The debate over the spread of short-term holiday lets and the restriction on it – or lack of them – has quietened down a little in NSW with the announcement of the new laws. But the battle rages on elsewhere.
For instance, apartment owners in Queensland are getting agitated about the untrammelled spread of holiday lets in the sunshine state.
This came as a bit of a surprise because holiday lets in apartment blocks have been part of the landscape there since the Year Dot. But, of course, back in the Year Dot, there wasn’t the internet allowing everybody and his brother to become holiday letting landlords just by switching on their computers.
The Unit Owners Association of Queensland has been getting very animated, pointing out that the state’s planning laws are absolutely clear; over and over again the planning definitions say that “residential” means “not for tourists.”
Predictably, now that resident owners are trying to get local councils to enforce their own by-laws, the squeals from the holiday letting lobbyists and their fellow travellers can be heard far and wide.
Equally foreseeable, the pliable Press goes along with the notion that it’s the planning law breakers who are the victims and the homeowners who just want to live in a residential building who are the troublemakers, if THIS STORY from the Gold Coast Bulletin is anything to go by.
The Unit Owners in Queensland have had some success – persuading the Ombudsman there to force a reluctant Brisbane City Council to prosecute an apartment over for illegal use of premises. But you can’t do that on a unit by unit basis and Airbnb is lobbying hard to get the law changed in its favour.
Of course, Australia isn’t the only country to feel the weight of internet holiday lets descend upon it. We were overseas recently and our travels took us to Edinburgh, the Scottish capital and one of the great tourist attractions of the UK – even when the Festival and Tattoo aren’t on.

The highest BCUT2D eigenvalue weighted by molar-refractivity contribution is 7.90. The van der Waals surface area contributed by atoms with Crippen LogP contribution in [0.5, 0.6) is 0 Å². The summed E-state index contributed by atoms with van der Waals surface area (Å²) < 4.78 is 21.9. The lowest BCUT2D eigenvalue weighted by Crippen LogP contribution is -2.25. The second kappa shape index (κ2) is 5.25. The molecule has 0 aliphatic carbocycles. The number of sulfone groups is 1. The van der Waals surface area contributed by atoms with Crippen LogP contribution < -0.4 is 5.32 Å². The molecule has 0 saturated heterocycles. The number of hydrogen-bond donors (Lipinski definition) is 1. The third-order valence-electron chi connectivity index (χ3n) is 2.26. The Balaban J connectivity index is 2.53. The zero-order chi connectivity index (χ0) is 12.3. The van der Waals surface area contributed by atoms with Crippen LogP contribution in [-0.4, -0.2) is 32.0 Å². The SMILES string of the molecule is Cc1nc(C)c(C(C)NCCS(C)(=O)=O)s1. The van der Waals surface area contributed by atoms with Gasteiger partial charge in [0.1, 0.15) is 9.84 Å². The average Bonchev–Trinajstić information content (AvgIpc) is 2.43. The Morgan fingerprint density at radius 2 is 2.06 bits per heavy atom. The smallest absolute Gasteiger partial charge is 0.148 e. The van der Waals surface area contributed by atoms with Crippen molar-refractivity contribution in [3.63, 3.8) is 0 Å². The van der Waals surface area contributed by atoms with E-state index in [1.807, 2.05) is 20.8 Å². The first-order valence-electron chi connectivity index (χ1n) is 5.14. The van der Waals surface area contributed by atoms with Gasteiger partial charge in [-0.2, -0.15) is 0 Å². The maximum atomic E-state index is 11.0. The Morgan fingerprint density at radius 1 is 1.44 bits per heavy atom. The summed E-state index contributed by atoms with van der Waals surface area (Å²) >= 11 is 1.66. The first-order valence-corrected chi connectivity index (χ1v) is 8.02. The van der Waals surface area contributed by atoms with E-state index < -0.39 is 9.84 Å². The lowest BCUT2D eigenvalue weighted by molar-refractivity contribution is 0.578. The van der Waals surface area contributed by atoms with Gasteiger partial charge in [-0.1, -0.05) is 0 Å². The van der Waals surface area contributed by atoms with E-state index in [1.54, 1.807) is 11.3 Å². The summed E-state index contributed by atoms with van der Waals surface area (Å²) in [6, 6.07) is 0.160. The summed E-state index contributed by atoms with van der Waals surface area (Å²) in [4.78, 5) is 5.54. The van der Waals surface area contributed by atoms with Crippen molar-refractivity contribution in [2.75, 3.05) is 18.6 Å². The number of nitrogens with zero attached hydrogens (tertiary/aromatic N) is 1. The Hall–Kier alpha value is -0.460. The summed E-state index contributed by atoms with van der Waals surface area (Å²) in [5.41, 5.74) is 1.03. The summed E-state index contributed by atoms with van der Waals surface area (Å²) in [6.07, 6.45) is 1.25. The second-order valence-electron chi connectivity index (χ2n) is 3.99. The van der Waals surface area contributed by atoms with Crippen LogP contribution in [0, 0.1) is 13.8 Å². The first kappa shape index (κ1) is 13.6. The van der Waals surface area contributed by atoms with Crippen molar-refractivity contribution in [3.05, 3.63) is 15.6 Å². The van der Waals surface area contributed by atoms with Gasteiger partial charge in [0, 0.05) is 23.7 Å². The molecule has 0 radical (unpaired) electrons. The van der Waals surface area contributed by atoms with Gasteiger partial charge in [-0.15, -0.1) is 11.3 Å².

The streets were swarming with visitors, especially around the fabulous castle, and all the talk among locals was of Airbnb. People were letting out rooms in their own homes (the genuine and original Airbnb model) while quietly concerned about the number of whole apartments and townhouses that were being let to tourists.
There fears that the majority of homes in certain streets were gradually being given over to short-term holiday lets and I was asked by leading business journalist Kenny Kemp if we had a similar problem in Sydney. Do we ever?
The resulting discussion and Kenny’s subsequent investigations revealed that Edinburgh is about to crack down on holiday lets in residential homes … and Airbnb is happy to accept a limit of 90 days if they can get away with it. Ninety days? They almost got a clear run here and that was only reluctantly pegged back to 180 days when backbench state MPs threatened a revolt.
You can read a copy of the Sunday Times article by looking at THIS IMAGE. In it, Edinburgh’s Housing supremo flags a licensing system and tight restrictions (you know, the kind of thing that would have allegedly destroyed tourism if it had been allowed here).
By the way, I’m apparently now a “community activist”. Ah well, there goes the Order of Australia.